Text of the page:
Tsunami aid deal plunges Sri Lanka into deeper political turmoil

By Sarath Kumara
27 June 2005

After much vacillation, Sri Lankan President Chandrika Kumaratunga authorised the signing last Friday of a deal with the Liberation Tigers of Tamil Eelam (LTTE) to establish a joint body to dispense foreign reconstruction aid in the tsunami-devastated North and East. While the decision has been welcomed by foreign donors and business in Colombo, it is certain to plunge the ruling United Peoples Freedom Alliance (UPFA) into deeper crisis.

The Janatha Vimukthi Peramuna (JVP) split from the UPFA on June 16, leaving the government with a minority of just 79 seats in the 225-seat parliament. Along with the Jathika Hela Urumaya (JHU) and other Sinhala chauvinist groups, the JVP is certain to intensify its communal campaign against the joint aid body, which it has condemned as a betrayal of the nation.

As the government attempted to table the deal in parliament on Friday, noisy protests by JVP MPs compelled the speaker to first suspend the session and then adjourn it until July 5. About 1,000 JVP supporters, carrying placards such as “Down with the Tiger mechanism,” held a protest and clashed with riot police. The previous day, JVP leader Somawansa Amarasinghe, as well as calling for people to join the demonstration, announced that the party was organising a general strike. The JVP is also planning legal action claiming the agreement with the LTTE is unconstitutional.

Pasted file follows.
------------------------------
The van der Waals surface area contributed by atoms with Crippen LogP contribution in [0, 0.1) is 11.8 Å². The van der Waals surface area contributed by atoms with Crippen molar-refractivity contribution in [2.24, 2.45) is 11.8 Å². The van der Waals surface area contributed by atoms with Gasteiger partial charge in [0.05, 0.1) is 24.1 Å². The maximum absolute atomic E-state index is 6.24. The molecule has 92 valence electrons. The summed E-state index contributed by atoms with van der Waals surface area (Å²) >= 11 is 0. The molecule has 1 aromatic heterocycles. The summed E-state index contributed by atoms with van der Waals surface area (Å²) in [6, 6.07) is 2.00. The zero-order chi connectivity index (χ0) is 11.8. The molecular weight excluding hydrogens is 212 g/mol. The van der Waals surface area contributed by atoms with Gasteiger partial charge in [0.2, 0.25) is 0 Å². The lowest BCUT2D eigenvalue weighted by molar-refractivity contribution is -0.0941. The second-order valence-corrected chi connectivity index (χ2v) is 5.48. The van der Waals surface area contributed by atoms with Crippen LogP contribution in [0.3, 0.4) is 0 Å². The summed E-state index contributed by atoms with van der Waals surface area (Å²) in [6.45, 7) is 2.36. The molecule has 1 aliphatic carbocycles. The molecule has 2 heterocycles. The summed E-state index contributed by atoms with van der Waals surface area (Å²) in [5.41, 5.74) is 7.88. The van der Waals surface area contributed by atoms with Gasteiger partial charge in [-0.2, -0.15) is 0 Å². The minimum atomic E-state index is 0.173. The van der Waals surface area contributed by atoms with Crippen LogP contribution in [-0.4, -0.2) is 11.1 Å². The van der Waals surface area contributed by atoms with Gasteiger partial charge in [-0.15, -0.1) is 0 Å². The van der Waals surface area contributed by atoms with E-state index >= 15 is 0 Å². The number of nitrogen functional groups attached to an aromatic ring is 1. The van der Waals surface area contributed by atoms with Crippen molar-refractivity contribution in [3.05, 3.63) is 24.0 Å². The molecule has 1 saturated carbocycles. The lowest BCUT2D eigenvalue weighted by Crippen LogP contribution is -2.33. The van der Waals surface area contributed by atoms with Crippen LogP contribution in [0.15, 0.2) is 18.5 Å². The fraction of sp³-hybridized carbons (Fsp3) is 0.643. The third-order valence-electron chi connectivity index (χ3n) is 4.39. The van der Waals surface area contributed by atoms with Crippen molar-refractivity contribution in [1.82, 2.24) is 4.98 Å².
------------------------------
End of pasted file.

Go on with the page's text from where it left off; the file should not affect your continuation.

This chauvinist agitation is likely to further destabilise what remains of the UPFA, including Kumaratunga’s own Sri Lanka Freedom Party (SLFP), which is steeped in communal politics. The leaders of two small UPFA partners—the Mahajana Eksath Peramuna (MEP) and Muslim-based National Unity Alliance (NUA)—have already criticised the aid deal, claiming they were deceived about its contents, and may also quit the government.

The government is currently hanging by a thread, dependent on the tacit support of opposition parties, in particular its long-time, bitter rival—the United National Party (UNP). According to reports in yesterday’s Sunday Times, the UNP has turned down two offers from Kumaratunga—the first to join the UPFA government with a 50-50 share of ministries, and the second to form its own government.

The UNP is clearly keeping its options open. With the encouragement of the US ambassador, UNP leader Ranil Wickremesinghe has assured Kumaratunga of support for the aid deal. At the same time, the UNP has refused to take political responsibility for the package by joining the government and is offering its own “reservations” on various points. Its objection over the lack of Sinhala representation in the top aid body is pitched at leaving the door open to the JVP and JHU and their communal campaign.